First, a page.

“The Fall of Hyperion” by Dan Simmons

Fall of Hyperion Front Book CoverIn theory, The Fall of Hyperion is the sequel to Dan Simmons’ Hyperion (reviewed here). However, it feels like it comes from a different franchise. Fans of Hyperion expecting to learn more about the six pilgrims will find themselves disappointed. If anything, Fall of Hyperion draws more from the frame narrative of Hyperion than the short stories.

Fall of Hyperion focuses less on character and more on plot. We spend relatively little time with the pilgrims and more time with Hegemony CEO Meina Gladstone and her war council. As hinted in the end of Hyperion, war has broken out between the Hegemony and Ousters, and as well as an Artificial Intelligence construct. Continue reading ““The Fall of Hyperion” by Dan Simmons”

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“Hyperion” by Dan Simmons

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Hyperion by Dan Simmons is an example of a book I don’t enjoy but that I respect immensely. Hyperion is a work of art. It is regularly ranked amongst the top 10 science fiction books of all time. Simmons employs an innovative narrative structure that serves to create a sense of dread. Despite Simmons’ skills as a storyteller, I found Hyperion a difficult story to read.

The book starts off 700 years in the future. Seven pilgrims – a captain, a priest, a soldier, a poet, a scholar, a detective, and a diplomat – travel to the planet Hyperion to visit the Shrike, a mysterious, murderous, quasi-religious figure. While en route, they agree to tell each other their backstories and their reasons for wanting to visit the Shrike (à la Chaucer’s Canterbury Tales). The book then proceeds like a collection of short stories, one for each pilgrim.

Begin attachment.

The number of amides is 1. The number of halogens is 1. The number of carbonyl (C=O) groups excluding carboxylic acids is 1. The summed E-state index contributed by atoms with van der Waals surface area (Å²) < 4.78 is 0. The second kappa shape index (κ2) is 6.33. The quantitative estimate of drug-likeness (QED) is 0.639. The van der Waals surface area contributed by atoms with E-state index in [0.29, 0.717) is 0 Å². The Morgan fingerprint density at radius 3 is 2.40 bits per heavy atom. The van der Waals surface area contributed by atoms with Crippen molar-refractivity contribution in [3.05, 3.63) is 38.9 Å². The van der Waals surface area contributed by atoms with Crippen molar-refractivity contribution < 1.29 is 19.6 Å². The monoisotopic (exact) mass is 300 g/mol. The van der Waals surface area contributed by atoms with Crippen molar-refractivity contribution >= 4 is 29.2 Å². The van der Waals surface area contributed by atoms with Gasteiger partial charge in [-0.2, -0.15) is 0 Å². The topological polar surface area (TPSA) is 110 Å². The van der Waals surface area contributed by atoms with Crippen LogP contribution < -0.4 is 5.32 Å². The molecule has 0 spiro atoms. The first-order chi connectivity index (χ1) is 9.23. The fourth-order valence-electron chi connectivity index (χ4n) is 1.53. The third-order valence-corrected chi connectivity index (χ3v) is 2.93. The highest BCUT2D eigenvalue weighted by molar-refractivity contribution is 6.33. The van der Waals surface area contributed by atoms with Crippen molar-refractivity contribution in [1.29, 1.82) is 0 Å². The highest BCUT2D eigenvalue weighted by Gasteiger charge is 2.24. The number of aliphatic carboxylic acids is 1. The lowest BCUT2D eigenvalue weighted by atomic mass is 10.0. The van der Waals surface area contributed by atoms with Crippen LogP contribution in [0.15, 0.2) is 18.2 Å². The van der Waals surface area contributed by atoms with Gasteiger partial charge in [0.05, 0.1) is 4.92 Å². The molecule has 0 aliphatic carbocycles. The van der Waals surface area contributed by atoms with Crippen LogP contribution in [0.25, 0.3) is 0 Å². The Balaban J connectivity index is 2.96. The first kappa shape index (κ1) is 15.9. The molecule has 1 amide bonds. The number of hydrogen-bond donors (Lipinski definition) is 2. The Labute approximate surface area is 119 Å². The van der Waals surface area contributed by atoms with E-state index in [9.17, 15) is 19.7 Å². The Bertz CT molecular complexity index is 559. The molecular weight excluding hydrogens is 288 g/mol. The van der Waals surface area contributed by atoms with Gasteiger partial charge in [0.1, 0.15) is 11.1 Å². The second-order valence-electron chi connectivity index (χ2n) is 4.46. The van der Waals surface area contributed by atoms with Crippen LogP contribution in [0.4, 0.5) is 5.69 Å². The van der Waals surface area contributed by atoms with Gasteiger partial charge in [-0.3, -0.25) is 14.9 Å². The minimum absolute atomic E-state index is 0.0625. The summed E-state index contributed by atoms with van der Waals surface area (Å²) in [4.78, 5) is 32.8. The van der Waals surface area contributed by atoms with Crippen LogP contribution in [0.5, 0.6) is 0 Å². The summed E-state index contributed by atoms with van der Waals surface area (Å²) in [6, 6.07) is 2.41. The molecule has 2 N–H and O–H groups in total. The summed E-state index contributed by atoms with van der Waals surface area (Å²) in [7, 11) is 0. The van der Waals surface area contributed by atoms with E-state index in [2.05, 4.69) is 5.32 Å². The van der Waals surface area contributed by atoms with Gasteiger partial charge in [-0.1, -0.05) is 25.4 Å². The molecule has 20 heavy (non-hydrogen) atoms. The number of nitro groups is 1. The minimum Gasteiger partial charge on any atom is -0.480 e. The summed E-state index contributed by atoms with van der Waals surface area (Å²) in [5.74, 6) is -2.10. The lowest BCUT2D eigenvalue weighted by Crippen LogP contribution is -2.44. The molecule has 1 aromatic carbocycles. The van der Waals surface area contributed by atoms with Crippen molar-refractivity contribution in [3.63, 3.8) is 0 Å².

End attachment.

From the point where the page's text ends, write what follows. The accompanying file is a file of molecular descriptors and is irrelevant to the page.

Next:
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“Contact” by Carl Sagan

Contact_SaganFor me, the film version Contact is still the gold standard for intelligent science fiction in cinema. After having read Carl Sagan’s Contact, I realize that the movie benefitted from exceptionally strong source material. Sagan manages to explore Big Ideas™, but also develops compelling characters. In addition to being a talented scientist, Sagan could write better than most professional science fiction authors.

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“Arthur C. Clarke” by Gary Westfahl

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Of the “Big Three” authors who dominated the Golden Age of science fiction, I’ve always felt I had the weakest grasp on Arthur C. Clarke. Isaac Asimov’s oeuvre is easy to summarize: technological optimism and robots. Robert A. Heinlein tended to infuse his works with libertarian politics and nonconformists. As for Clarke? I’ve read several of his most famous novels and short stories, but always struggled to identify common themes. Clarke seems to veer wildly between hard-nosed science and wild-eyed mysticism. Childhood’s End features humans who gain almost godlike psychic powers, while Rendevouz with Rama tells the story of a scientific exploration to a mysterious alien object. Hal 9000 in 2001: A Space Odyssey seems like a warning against A.I., yet Clarke was hardly anti-science – most of Clarke’s protagonists are scientists.  Continue reading ““Arthur C. Clarke” by Gary Westfahl”

“Rendezvous with Rama” by Arthur C. Clarke